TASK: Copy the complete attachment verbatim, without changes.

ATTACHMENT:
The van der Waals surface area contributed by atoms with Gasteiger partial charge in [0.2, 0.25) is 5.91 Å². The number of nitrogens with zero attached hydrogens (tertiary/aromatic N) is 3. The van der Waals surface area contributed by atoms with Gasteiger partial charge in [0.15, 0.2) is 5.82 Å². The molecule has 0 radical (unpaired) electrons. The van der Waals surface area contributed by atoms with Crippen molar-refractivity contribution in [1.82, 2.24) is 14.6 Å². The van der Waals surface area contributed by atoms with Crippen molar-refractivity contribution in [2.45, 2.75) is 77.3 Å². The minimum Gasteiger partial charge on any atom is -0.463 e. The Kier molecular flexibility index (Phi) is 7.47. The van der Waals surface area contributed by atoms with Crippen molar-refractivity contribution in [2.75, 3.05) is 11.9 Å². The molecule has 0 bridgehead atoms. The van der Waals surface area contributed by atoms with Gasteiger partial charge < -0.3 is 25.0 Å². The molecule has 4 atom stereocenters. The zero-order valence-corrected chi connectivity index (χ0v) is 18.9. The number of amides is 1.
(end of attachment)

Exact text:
The van der Waals surface area contributed by atoms with Gasteiger partial charge in [0.2, 0.25) is 5.91 Å². The number of nitrogens with zero attached hydrogens (tertiary/aromatic N) is 3. The van der Waals surface area contributed by atoms with Gasteiger partial charge in [0.15, 0.2) is 5.82 Å². The molecule has 0 radical (unpaired) electrons. The van der Waals surface area contributed by atoms with Crippen molar-refractivity contribution in [1.82, 2.24) is 14.6 Å². The van der Waals surface area contributed by atoms with Crippen molar-refractivity contribution in [2.45, 2.75) is 77.3 Å². The minimum Gasteiger partial charge on any atom is -0.463 e. The Kier molecular flexibility index (Phi) is 7.47. The van der Waals surface area contributed by atoms with Crippen molar-refractivity contribution in [2.75, 3.05) is 11.9 Å². The molecule has 0 bridgehead atoms. The van der Waals surface area contributed by atoms with Gasteiger partial charge < -0.3 is 25.0 Å². The molecule has 4 atom stereocenters. The zero-order valence-corrected chi connectivity index (χ0v) is 18.9. The number of amides is 1.